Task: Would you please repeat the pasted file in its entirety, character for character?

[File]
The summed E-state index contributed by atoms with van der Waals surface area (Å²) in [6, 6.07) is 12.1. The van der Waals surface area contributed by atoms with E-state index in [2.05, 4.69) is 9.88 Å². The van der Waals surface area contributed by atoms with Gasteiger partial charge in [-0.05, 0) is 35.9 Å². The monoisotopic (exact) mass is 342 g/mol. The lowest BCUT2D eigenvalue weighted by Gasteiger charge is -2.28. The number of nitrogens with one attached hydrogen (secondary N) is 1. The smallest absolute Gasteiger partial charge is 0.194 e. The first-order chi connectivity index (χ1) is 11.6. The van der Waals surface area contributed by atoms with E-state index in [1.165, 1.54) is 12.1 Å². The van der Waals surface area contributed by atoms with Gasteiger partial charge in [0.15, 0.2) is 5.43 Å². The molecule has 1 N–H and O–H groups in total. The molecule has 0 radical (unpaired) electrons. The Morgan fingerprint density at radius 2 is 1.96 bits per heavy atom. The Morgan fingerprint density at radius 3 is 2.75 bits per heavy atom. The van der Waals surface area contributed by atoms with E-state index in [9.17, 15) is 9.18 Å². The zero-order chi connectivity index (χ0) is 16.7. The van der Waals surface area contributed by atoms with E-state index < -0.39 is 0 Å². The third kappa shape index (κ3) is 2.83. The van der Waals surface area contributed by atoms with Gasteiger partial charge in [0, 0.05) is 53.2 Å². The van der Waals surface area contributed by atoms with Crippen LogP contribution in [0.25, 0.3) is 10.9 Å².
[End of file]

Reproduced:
The summed E-state index contributed by atoms with van der Waals surface area (Å²) in [6, 6.07) is 12.1. The van der Waals surface area contributed by atoms with E-state index in [2.05, 4.69) is 9.88 Å². The van der Waals surface area contributed by atoms with Gasteiger partial charge in [-0.05, 0) is 35.9 Å². The monoisotopic (exact) mass is 342 g/mol. The lowest BCUT2D eigenvalue weighted by Gasteiger charge is -2.28. The number of nitrogens with one attached hydrogen (secondary N) is 1. The smallest absolute Gasteiger partial charge is 0.194 e. The first-order chi connectivity index (χ1) is 11.6. The van der Waals surface area contributed by atoms with E-state index in [1.165, 1.54) is 12.1 Å². The van der Waals surface area contributed by atoms with Gasteiger partial charge in [0.15, 0.2) is 5.43 Å². The molecule has 1 N–H and O–H groups in total. The molecule has 0 radical (unpaired) electrons. The Morgan fingerprint density at radius 2 is 1.96 bits per heavy atom. The Morgan fingerprint density at radius 3 is 2.75 bits per heavy atom. The van der Waals surface area contributed by atoms with E-state index in [9.17, 15) is 9.18 Å². The zero-order chi connectivity index (χ0) is 16.7. The van der Waals surface area contributed by atoms with E-state index < -0.39 is 0 Å². The third kappa shape index (κ3) is 2.83. The van der Waals surface area contributed by atoms with Gasteiger partial charge in [0, 0.05) is 53.2 Å². The van der Waals surface area contributed by atoms with Crippen LogP contribution in [0.25, 0.3) is 10.9 Å².